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sharon mckenna

what might happen 

 The park is thickly wooded and close by. Although it sits in the middle of a busy city, bordered by tennis courts and even a small zoo, it is often empty. People have been known to ask: the park is such a beautiful place, why doesn't anyone go there?

Several well-padded trails twist across its low, rolling hills. I imagine that from the sky they might look like the river of veins on the back of my hand. Lately I picture most things like this; from very far away, yet through the image of some small and familiar part of myself.

I came here at first for the dogs. I was told I must take them to a designated area, an enclosed space that occupies just a sliver of the vast park acreage. This special zone is intended to keep dogs away from people. Many believe that makes sense.

But in this off-leash area I found only dogs as mean as barbed wire and masters in need of neutering. Often these dog owners would fight over the particulars of which bit which, their pets looking on in confusion as they claw and tangle, an activity they are denied.

I don't go there now, but instead let the big slope carry me down into the wet and wooded places, where my dogs can run without attachments. No one ever comes around to tell me it should be otherwise.

Homeless men live in the park. They sleep under dark hoods of pine branches on piles of soft nettles. I stumble upon them sometimes while I search for the ball, but I am never startled. I always say I am sorry for disturbing them.

Some of these men are drunk or sick. But I do not feel the need to help them. I want one of them to help me.

The few people that I still talk to, the ones that say often how much they care, are concerned about my weekday forays into the often deserted area. They wonder what might happen. They are even more worried that I am not.

_____ I had heard of, but until now never actually seen, other men come into the woods, on their lunch hour perhaps, one slipping in the entrance near the tennis courts, walking slowly, head bowed, the other rushing down a muddy trail toward him in anticipation. I watch them meet between a stand of tall fir trees, look around quickly, then agree to walk together to a more private spot, one where I can't see them and my dogs won't smell their dreary lust and haul it out like a rotting bone, into the light.

On a grassy hill I stand under a massive pine that grabs the sky and I hold very still. In the wide clearing just ahead I see a few homeless men laying on park benches in dusty clothes, reading. Others mill around the rusted barbecues and talk to one another in low voices, or smoke and watch a small portable television from inside a covered picnic area, where I imagine large family gatherings once took place. But that was a long time ago.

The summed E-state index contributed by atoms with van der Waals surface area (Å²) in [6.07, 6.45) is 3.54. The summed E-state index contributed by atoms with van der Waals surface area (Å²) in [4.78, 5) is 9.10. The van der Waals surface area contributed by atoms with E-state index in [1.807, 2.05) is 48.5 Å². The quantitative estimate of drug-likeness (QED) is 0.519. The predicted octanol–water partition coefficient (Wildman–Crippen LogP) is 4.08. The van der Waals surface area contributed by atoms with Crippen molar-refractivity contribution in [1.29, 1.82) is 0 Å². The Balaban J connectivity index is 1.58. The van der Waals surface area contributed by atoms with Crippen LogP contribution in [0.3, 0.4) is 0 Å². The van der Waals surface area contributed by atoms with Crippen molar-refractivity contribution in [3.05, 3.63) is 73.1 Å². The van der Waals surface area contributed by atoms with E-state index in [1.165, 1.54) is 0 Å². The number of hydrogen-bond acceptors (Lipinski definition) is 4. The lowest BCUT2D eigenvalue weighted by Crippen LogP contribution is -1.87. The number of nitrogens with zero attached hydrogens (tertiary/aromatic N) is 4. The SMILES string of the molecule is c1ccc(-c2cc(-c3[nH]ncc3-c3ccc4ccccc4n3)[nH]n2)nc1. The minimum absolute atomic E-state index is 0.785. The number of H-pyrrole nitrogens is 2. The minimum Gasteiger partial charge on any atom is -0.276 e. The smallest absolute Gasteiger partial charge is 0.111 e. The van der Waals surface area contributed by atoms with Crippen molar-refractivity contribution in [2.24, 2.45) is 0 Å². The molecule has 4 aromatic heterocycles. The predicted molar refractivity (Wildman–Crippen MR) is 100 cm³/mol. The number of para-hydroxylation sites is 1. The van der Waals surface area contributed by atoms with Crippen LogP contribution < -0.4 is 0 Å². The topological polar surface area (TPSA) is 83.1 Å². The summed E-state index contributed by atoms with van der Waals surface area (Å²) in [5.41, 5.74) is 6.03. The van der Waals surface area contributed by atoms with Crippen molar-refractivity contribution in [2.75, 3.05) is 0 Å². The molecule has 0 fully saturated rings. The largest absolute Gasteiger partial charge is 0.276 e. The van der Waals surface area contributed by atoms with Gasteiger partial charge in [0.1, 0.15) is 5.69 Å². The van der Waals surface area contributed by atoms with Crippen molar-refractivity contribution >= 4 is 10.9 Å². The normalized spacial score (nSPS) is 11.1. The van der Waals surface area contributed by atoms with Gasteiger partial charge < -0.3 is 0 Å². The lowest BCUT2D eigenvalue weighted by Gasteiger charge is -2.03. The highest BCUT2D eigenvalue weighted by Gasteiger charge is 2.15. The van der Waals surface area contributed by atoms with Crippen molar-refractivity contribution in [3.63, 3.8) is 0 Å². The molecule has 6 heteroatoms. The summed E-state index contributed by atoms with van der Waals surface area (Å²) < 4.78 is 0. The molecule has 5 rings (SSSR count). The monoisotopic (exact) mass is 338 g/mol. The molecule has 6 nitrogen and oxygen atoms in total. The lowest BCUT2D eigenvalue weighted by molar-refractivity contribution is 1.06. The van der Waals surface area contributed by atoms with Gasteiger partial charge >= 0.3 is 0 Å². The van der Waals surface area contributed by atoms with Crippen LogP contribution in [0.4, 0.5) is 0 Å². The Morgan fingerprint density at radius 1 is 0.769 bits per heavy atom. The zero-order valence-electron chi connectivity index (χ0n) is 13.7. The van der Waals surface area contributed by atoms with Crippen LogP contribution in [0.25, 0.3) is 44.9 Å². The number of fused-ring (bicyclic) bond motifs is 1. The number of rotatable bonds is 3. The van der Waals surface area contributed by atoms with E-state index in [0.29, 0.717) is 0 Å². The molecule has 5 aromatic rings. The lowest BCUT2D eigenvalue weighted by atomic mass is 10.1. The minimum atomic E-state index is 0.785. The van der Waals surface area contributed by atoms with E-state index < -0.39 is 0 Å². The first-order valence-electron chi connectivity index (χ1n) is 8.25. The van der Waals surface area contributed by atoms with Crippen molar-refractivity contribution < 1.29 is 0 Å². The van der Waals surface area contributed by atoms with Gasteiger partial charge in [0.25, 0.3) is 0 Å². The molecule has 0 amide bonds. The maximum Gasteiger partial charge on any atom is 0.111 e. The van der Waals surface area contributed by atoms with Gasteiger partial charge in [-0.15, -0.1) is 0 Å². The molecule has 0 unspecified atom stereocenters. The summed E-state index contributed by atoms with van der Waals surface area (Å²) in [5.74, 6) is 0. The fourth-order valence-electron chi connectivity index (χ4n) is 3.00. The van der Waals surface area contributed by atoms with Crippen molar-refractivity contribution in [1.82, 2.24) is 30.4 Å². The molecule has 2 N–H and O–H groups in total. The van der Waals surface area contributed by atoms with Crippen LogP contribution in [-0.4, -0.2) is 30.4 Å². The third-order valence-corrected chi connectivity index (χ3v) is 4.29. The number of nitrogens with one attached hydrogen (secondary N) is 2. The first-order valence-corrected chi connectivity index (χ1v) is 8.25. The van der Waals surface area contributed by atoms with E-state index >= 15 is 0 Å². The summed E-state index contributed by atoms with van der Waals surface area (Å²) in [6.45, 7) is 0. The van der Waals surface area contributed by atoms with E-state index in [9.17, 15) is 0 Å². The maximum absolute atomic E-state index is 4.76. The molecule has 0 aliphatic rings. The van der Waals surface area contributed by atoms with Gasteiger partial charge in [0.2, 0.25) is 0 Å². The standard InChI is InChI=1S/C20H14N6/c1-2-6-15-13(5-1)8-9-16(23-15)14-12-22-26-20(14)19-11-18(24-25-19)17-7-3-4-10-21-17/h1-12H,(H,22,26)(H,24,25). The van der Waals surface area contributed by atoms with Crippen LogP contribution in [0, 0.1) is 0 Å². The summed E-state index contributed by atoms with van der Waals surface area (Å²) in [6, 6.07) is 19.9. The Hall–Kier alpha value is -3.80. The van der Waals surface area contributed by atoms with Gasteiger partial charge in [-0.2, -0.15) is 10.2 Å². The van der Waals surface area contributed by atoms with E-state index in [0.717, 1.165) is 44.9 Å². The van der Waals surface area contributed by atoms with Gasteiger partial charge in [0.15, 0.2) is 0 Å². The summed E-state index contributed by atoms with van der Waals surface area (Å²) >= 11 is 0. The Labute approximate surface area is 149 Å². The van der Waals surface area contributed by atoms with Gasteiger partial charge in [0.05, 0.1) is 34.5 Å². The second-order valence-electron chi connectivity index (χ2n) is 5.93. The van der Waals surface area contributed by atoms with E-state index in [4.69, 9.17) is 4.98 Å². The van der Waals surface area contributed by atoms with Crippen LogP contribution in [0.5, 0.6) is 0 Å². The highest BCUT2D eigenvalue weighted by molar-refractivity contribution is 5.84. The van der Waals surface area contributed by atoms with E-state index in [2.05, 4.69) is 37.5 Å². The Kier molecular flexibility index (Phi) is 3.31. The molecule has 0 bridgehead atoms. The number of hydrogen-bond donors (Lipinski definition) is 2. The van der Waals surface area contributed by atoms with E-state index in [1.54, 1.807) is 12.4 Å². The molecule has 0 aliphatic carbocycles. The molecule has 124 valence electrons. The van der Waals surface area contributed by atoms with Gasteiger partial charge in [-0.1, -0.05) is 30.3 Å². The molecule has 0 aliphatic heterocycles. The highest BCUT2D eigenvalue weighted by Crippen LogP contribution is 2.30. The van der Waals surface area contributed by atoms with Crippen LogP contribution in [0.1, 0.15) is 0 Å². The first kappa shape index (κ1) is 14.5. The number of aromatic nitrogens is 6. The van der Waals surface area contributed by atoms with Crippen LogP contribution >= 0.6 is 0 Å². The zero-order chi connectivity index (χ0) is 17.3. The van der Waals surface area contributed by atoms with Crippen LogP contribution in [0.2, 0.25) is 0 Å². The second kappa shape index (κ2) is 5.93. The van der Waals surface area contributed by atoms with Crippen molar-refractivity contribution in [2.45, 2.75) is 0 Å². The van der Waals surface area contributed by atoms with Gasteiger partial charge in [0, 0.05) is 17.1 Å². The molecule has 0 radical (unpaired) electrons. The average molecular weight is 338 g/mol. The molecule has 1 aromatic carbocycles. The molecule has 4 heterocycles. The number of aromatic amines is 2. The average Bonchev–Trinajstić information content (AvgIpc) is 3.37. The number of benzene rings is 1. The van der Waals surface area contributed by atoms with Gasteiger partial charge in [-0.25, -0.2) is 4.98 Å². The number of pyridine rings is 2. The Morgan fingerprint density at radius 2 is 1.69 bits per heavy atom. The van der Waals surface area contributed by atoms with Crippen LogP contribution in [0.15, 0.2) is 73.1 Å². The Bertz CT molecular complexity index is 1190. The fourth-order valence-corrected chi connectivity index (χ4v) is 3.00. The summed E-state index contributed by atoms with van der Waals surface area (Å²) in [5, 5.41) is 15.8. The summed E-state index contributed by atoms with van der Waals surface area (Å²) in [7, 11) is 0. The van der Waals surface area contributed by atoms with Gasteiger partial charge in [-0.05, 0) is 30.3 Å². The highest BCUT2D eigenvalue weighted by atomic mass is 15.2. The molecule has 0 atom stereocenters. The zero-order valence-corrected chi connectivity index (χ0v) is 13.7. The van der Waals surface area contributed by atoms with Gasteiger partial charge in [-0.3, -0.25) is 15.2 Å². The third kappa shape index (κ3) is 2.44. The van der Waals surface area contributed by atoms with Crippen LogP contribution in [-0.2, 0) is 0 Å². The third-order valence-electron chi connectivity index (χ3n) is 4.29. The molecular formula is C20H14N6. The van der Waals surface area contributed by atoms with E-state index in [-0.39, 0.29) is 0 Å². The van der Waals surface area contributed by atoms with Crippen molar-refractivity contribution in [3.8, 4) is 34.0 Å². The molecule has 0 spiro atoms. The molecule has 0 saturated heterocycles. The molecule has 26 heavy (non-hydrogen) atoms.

Next to them, just across a long, empty row of horseshoe pits, dozens of old people putter about on bright green lawn bowling fields. They are covered hat to shoe in brilliant white. Not a single mistake soils them. I imagine they possess things like mutual funds and children and grandchildren who know where they are, and will call later just to see how they are doing.

I watch the game and try to understand why there are no bowling pins. I wonder if this sport is intended as an elegant alternative to shuffleboard; the pressed, identical outfits and minimalist equipment designed to dignify their empty afternoons. I watch a small black ball glide silently over the clipped grass to halt just inches past that of a competitors, as if its victory were remote-controlled.

Then I find the missing pins: they are the white-dressed players themselves, aged into bottomy pear-shapes and clumped together at one end of the field. I wonder what one of them might do to knock another one down.

I stand and look at these two groups of people for what seems like a long time. I study their feigned ignorance of each other, and of themselves. No one sees me. But in them, I believe I finally see everything, and this time, from not so far away.

____ Soon after, on a cloudless early-summer afternoon, one of my dogs runs up to a homeless man as he sits alone reading at one of the weathered picnic tables. He reaches one hand down and pets her head with small, pressured strokes. I walk up and he offers a cracked smile.

I come close and see that in his other hand he holds a beaten copy of "The Death of Ivan Ilyich." I let my breath out slowly, and for the first time since I can remember, I feel lucky, like I've unexpectedly found something essential I had lost and given up looking for.

I've known all along that I don't want someone stupid, or indiscriminate. His book tells me his motivations may not be base and might even hold a strange, but higher purpose, one which only the two of us will share.

He scratches behind my dog's soft ears. She closes her eyes in the day's last sun.

I stand above the man and draw the intention out of him carefully, like it is a rare type of blood that will at last cure me of some mysterious and painful affliction.

He sets down his book and looks around. The trees are empty and the cut grass holds still. As he reaches for my throat, I close my eyes and think maybe he'll even take care of my dogs afterward. Perhaps the man will walk off into the woods as the day ends, and they will follow close behind him, not looking back.



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